The two New York Times reporters behind the story detailing a new sexual misconduct allegation against Supreme Court Justice Brett Kavanaugh blamed the editing process for the omission of a key passage that was later added along with an editor’s note.
In an interview Monday evening, Robin Pogrebin and Kate Kelly said this missing detail, which undercut the claim that Kavanaugh made inappropriate sexual contact with a female student at Yale University in the mid-1980s, was in the original draft of the piece.
“I think what happened actually was that we had her name and the Times doesn’t usually include the name of the victim. And so I think in this case the editors felt like maybe it was probably better to remove it. And in removing her name, they removed the other reference to the fact that she didn’t remember it,” Pogrebin told MSNBC host Lawrence O’Donnell.
The Times exposé, published Saturday afternoon and adapted from Pogrebin and Kelly’s upcoming book The Education of Brett Kavanaugh: An Investigation, due out Tuesday, centered around Deborah Ramirez, who alleged Kavanaugh thrust his penis into her face at a Yale dormitory party in the 1980s.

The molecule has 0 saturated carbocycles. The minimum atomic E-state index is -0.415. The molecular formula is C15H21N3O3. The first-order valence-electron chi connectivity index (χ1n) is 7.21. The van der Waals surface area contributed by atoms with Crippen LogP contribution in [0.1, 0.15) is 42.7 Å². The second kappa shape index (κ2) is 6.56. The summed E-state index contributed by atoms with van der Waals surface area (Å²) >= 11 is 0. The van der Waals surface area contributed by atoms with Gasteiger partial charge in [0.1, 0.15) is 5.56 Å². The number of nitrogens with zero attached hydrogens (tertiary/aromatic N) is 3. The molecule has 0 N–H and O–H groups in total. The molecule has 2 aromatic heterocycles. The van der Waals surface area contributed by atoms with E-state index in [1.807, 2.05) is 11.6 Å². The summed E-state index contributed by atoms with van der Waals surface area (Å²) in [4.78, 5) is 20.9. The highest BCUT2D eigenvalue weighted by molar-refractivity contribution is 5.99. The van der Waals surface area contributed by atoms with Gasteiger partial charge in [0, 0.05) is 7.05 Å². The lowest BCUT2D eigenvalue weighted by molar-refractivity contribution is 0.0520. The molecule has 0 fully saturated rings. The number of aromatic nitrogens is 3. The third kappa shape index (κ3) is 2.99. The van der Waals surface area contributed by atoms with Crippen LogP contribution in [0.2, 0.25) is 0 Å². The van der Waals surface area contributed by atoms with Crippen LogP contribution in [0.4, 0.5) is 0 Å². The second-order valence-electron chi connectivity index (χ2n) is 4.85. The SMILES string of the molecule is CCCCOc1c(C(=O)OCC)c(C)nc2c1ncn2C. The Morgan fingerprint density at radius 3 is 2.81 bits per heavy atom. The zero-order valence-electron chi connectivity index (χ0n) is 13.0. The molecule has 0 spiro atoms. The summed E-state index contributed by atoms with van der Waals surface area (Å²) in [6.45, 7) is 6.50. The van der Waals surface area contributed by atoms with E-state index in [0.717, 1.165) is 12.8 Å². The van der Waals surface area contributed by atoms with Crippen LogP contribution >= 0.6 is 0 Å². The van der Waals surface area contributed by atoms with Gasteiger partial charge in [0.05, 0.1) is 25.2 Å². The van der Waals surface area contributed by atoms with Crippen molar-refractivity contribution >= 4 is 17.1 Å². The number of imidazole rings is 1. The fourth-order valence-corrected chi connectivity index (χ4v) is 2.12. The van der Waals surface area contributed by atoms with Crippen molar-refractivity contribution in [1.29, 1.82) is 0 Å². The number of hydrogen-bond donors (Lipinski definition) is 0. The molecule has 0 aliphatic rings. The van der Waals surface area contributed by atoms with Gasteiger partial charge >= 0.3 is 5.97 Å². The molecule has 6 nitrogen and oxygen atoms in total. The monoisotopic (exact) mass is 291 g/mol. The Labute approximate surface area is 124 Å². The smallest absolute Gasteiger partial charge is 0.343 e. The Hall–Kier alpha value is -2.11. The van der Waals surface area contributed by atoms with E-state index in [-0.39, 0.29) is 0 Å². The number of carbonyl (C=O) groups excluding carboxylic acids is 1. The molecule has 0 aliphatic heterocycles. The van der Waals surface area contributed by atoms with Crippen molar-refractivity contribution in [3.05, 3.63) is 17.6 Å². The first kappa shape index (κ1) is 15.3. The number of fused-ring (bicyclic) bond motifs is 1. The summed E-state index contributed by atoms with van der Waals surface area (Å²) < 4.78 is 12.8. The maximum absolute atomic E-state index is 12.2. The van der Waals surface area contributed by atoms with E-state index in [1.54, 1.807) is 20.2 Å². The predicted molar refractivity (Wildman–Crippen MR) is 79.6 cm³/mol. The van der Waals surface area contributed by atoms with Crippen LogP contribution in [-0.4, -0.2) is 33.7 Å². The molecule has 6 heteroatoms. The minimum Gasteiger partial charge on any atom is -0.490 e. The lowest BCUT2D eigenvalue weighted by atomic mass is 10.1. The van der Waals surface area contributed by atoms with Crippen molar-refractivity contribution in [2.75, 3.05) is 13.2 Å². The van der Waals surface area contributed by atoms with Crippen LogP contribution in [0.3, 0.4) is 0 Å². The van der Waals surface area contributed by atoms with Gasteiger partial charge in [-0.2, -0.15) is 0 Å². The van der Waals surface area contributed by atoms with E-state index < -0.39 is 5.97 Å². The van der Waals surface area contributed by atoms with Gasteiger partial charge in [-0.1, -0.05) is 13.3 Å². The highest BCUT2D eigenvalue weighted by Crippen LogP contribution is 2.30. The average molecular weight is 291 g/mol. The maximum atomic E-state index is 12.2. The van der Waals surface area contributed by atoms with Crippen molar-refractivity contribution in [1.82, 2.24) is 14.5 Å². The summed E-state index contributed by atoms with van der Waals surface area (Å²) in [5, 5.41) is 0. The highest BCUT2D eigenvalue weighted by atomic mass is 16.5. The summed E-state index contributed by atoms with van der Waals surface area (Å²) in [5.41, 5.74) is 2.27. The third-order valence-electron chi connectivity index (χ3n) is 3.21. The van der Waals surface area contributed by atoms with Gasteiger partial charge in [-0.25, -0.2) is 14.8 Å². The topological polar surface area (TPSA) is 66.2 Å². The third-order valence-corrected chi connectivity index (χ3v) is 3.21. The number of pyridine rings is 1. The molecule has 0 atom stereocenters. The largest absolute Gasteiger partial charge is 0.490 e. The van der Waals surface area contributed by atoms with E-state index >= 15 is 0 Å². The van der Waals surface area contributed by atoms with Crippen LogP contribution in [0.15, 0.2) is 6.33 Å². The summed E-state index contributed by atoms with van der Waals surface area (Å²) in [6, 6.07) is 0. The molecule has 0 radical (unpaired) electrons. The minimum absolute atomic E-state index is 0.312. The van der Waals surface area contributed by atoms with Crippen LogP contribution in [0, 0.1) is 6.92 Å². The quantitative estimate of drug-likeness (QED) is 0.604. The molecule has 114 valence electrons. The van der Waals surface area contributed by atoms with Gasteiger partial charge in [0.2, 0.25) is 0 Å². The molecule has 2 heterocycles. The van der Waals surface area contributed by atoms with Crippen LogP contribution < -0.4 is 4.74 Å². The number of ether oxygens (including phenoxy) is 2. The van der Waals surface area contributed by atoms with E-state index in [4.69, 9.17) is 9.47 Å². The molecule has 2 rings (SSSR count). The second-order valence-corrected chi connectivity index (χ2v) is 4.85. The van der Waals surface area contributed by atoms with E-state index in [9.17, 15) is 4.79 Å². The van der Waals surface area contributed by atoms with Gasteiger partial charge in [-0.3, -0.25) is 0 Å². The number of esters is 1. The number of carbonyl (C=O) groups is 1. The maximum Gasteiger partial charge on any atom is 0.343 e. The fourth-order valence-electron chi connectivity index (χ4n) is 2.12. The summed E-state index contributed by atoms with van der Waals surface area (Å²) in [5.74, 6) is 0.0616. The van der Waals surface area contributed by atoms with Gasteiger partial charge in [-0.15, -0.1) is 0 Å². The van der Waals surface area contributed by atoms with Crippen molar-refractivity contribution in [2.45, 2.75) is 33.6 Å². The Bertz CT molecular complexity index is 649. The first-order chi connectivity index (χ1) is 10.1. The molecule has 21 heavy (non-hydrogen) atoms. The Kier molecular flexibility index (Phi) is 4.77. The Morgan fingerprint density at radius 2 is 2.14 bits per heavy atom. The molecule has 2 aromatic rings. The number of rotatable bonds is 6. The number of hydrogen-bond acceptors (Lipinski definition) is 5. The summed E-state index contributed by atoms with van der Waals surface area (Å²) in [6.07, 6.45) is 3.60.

It contained a new allegation that came from a male classmate, Max Stier, who told the FBI and at least one Democratic senator that he saw Kavanaugh “with his pants down at a different drunken dorm party, where friends pushed his penis into the hand of a female student.” The FBI reportedly did not investigate the claim.
President Trump defended Kavanaugh in a salvo of tweets and urged him to “start suing.” But more than 24 hours after the piece was published, the Times revised the article, along with an editor’s note, to include a passage that said the female student who was alleged to be the victim, “declined to be interviewed and friends say she does not recall the episode.
Pogrebin said she believes the removal of the whole sentence was “done in haste in the editing process, as you know, for closing the section.” Pogrebin also acknowledged she and Kelly were involved in the decision to remove the words.
“We discussed it,” she said. “We think we felt like there was so much heat, you know, there’s so much — everyone has been kind of seizing on various aspects of this that we certainly didn’t want this to be an issue anymore. And we certainly never intended to mislead in any way. We wanted to give as full a story as possible.” [READ MORE…]